Whoever coined the phrase “It’s about the journey, not the destination” has clearly never been on a long flight. The hassle in the airport as you make your way through security and rush to ensure you don’t miss your flight is stressful enough. Pair that with sitting for hours on end listening to crying babies, trying to stretch out so that your legs aren’t cramped, having to scramble over strangers to get to the bathroom, feeling nauseous when you hit turbulence, being hit with the pungent scent of your neighbor’s bare feet, and feeling your eardrums crack on takeoff and landing, and you’ll be desperate to escape.
For most, unless you’re flying high in first class, commercial airlines are a necessary evil. They’re how you get from point A to point B, but no one really enjoys being trapped in a plane for more than a few hours. I doubt airlines will ever evolve to the extent of being more enjoyable than the destination, but if you’re properly prepared, there are some ways you can make the experience less painful.
1. Get your gear in order
The right gear can eliminate a lot of common in-flight annoyances. Some staples you’ll want to have on hand are an eye mask (for when your neighbor refuses to turn the overhead light off when you want to sleep), a neck pillow (to make sleeping in a cramped barely-reclinable chair slightly more comfortable), and earplugs (to shut out the sounds of snoring and screaming children). Some airlines provide blankets, but if you can fit one in your carryon bag, it’s a good idea to bring your own. Airplanes tend to blast the AC and the thin piece of fabric most airlines provide won’t compare to whatever you bring from home.
2. If you get nauseous easily, take Dramamine before the flight
Turbulence, while perfectly normal and not a cause for concern, is one of the most unpleasant things that can happen on a long flight. You’re uncomfortable enough as it is, and then you’re just supposed to remain in your seat like nothing’s wrong while the plane shakes up and down like a carnival ride. It’s enough to make some people feel ill; if you’re easily nauseous, prepare in advance by taking a motion sickness medicine such as Dramamine before the flight. The last thing you want is to be throwing up in the paper barf bags the plane so graciously provides.
3. Bring something to entertain yourself
Most large commercial airlines provide in-house entertainment these days for long flights, but you’ll probably get bored watching movies and tv shows the whole time, so bring other forms of entertainment as well, such as music, books, and magazines. You’ll have plenty of time to get through that book you’ve been trying to finish…and maybe even start another one as well!
4. Chew gum
To avoid that disconcerting feeling of your ears “popping” on takeoff and landing as you rapidly change altitude due to atmospheric pressure, chew gum. This can help counteract the pressure you’ll feel in your ears and the temporary hearing loss people sometimes experience.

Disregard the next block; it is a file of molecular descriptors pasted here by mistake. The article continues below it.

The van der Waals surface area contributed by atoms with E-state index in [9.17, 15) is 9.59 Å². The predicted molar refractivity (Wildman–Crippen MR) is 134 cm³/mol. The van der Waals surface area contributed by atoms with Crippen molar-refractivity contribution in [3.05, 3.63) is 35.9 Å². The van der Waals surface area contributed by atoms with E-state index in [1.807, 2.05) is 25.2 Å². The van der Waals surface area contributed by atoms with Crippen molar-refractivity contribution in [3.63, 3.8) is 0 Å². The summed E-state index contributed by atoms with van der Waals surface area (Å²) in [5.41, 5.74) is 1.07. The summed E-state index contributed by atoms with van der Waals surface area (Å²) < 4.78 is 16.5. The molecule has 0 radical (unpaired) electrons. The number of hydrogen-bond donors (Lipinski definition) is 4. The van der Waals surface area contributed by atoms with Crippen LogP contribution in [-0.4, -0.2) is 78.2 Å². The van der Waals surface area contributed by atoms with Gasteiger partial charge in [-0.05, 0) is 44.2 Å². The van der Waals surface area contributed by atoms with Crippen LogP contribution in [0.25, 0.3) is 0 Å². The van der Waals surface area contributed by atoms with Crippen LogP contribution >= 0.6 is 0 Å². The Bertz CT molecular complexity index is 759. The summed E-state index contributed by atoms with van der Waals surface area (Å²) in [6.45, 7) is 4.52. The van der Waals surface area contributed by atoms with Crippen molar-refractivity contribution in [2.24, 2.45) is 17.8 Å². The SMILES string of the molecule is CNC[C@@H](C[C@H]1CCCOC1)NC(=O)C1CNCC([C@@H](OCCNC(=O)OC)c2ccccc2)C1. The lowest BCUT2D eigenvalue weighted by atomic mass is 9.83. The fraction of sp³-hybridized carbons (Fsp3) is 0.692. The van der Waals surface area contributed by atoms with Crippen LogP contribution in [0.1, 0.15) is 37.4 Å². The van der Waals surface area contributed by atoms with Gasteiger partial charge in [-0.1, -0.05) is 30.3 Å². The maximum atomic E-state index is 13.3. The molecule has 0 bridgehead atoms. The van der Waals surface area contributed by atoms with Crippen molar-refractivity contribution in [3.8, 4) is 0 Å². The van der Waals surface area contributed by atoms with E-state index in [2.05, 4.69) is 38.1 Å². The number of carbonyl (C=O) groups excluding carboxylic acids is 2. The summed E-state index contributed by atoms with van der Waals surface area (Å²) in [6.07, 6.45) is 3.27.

5. Avoid the middle seat
If you get to pick your seats when booking your flight, go for the aisle seat or the middle seat. If you’re flying alone, the seat nearest the aisle is your best bet so you can avoid climbing over people and having them climb over you whenever one of you needs to get up to use the bathroom.
6. Power up
You may not be able to take calls from your phone while you’re in the air, but if you’re like most people, you can’t survive more than a few hours away from your electronic devices. So bring your chargers to keep them powered during the flight. It’s a good idea to bring external charging devices and extra batteries as well, just in case the plane doesn’t have electrical outlets.
7. Dress comfortably and wear layers
You never know what the temperature on the plane will be, so it’s best be on the safe side and assume it will either be an arctic chill or a sauna and not a comfortable in-between. Therefore, dress in layers so that you can remove layers and put them back on accordingly. You’ll also want to be as comfortable as possible for a long flight, so avoid itchy, abrasive fabrics or clothes that are too tight.
8. Pack hand sanitizer
When you’re in a confined space with stale,recirculating air and hundreds of other people for any amount of time, you’re at risk of picking up germs. Avoid getting sick by packing some hand sanitizer. You are allowed to bring a small, liquid hand sanitizer on board as long as it adheres to air safety regulations.
9. Bring snacks and water
Another thing you should do to stay healthy is to pack plenty of snacks and water. Even if the airline provides food and drink, you should have the freedom to eat and drink according to your own schedule, not the flight crew’s. It’s also important, for your health, to stay hydrated, so you may want to purchase some water bottles in the airport after you go through security.
10. Prepare for jet lag
If you’re traveling to a different time zone, jet lag is pretty much inevitable. But you can make the transition a little easier by preparing for it in advance. To avoid wasting the first few days of your vacation in an exhausted daze, prepare for jet lag by adjusting your sleep patterns in the days leading up the flight, booking your flight so it arrives during the day, and generally getting enough rest.